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Writing Plain English

The academic year has ended. I’ve proofread my last thesis for 2014. What a wide range of topics I’ve had to become ‘expert’ in this year! They range from contemporary cinema in Indonesia to sexual harassment in the workplace, biochemical testing of food and water contamination to mental health services, geocoding address systems and geoinformation technology.

These students don’t have English as their primary language. Their research is good, their spoken English is ok, but they struggle with formal written English. As do many Australian students and adults – a fact I tell the students so they don’t feel too upset at all the red lines in Word’s Track Changes.

Students aren’t my only clients, of course. I proofread and copy edit (and occasionally write copy) for not-for profit organisations, small to medium businesses, PR and marketing companies, government agencies and publishers. Topics and writing styles vary widely but the editing challenges are the same.

With any job – proofreading, copy editing, copy writing – I aim to make the final document the best it can be. For many people grammar and punctuation are mysteries. For ESL students the mystery is huge – the rules of English don’t make sense!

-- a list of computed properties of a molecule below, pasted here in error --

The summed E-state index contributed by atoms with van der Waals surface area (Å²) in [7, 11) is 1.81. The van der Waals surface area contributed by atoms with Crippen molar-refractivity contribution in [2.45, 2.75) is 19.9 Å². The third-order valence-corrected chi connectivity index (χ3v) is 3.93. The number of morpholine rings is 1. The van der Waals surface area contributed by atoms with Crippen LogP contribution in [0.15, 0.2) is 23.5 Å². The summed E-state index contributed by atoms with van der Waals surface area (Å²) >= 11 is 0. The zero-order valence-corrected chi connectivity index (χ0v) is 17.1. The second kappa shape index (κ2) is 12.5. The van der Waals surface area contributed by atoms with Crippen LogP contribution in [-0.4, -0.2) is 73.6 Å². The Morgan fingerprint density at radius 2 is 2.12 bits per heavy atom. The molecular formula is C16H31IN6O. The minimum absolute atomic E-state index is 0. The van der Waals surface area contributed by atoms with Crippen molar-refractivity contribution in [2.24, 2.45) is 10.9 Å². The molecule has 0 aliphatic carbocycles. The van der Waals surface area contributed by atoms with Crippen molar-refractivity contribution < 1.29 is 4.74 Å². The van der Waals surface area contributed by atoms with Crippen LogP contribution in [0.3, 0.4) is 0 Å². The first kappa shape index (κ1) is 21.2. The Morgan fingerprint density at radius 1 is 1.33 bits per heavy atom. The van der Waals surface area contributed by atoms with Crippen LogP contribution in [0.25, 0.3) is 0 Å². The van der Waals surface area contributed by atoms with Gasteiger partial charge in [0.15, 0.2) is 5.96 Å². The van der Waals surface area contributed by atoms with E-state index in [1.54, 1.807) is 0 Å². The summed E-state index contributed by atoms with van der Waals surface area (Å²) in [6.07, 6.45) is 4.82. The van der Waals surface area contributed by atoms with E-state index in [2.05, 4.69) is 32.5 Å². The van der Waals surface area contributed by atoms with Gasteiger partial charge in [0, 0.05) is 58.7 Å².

How I help them is how I work with all my clients. I research their topic before I change a single word.  As a ‘stringer’ on a regional daily I was expected to report on any situation from council meetings to drownings at sea, politicians’ promises to family murders, and everything between. Research was mostly reading previous news stories to get up to speed. Now there is the internet.

Once I know the essentials of the topic and start editing I apply the principles of Plain English. These are very simple.  Anyone can learn them and apply them: be clear, be brief, and avoid jargon/technical terms unless absolutely necessary.

More on Plain English another time.

Until then,

Sue

 

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